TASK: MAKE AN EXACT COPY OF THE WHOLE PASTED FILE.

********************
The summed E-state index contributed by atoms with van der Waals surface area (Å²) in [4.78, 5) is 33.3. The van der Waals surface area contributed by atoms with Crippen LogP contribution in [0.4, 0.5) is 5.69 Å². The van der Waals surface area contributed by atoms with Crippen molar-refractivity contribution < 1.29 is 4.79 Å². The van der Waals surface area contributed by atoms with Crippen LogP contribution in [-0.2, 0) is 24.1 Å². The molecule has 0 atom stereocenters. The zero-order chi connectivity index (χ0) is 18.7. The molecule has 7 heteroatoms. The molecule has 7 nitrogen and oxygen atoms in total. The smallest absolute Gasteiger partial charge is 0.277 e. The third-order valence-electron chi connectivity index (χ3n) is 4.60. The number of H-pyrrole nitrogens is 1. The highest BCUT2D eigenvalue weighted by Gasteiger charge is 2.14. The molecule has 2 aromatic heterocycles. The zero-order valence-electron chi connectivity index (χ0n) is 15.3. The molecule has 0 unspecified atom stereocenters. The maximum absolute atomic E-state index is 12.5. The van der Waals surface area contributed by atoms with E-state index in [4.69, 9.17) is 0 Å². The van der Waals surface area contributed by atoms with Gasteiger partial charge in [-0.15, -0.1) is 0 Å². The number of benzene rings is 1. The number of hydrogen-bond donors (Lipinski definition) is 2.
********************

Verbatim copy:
The summed E-state index contributed by atoms with van der Waals surface area (Å²) in [4.78, 5) is 33.3. The van der Waals surface area contributed by atoms with Crippen LogP contribution in [0.4, 0.5) is 5.69 Å². The van der Waals surface area contributed by atoms with Crippen molar-refractivity contribution < 1.29 is 4.79 Å². The van der Waals surface area contributed by atoms with Crippen LogP contribution in [-0.2, 0) is 24.1 Å². The molecule has 0 atom stereocenters. The zero-order chi connectivity index (χ0) is 18.7. The molecule has 7 heteroatoms. The molecule has 7 nitrogen and oxygen atoms in total. The smallest absolute Gasteiger partial charge is 0.277 e. The third-order valence-electron chi connectivity index (χ3n) is 4.60. The number of H-pyrrole nitrogens is 1. The highest BCUT2D eigenvalue weighted by Gasteiger charge is 2.14. The molecule has 2 aromatic heterocycles. The zero-order valence-electron chi connectivity index (χ0n) is 15.3. The molecule has 0 unspecified atom stereocenters. The maximum absolute atomic E-state index is 12.5. The van der Waals surface area contributed by atoms with E-state index in [4.69, 9.17) is 0 Å². The van der Waals surface area contributed by atoms with Gasteiger partial charge in [-0.15, -0.1) is 0 Å². The number of benzene rings is 1. The number of hydrogen-bond donors (Lipinski definition) is 2.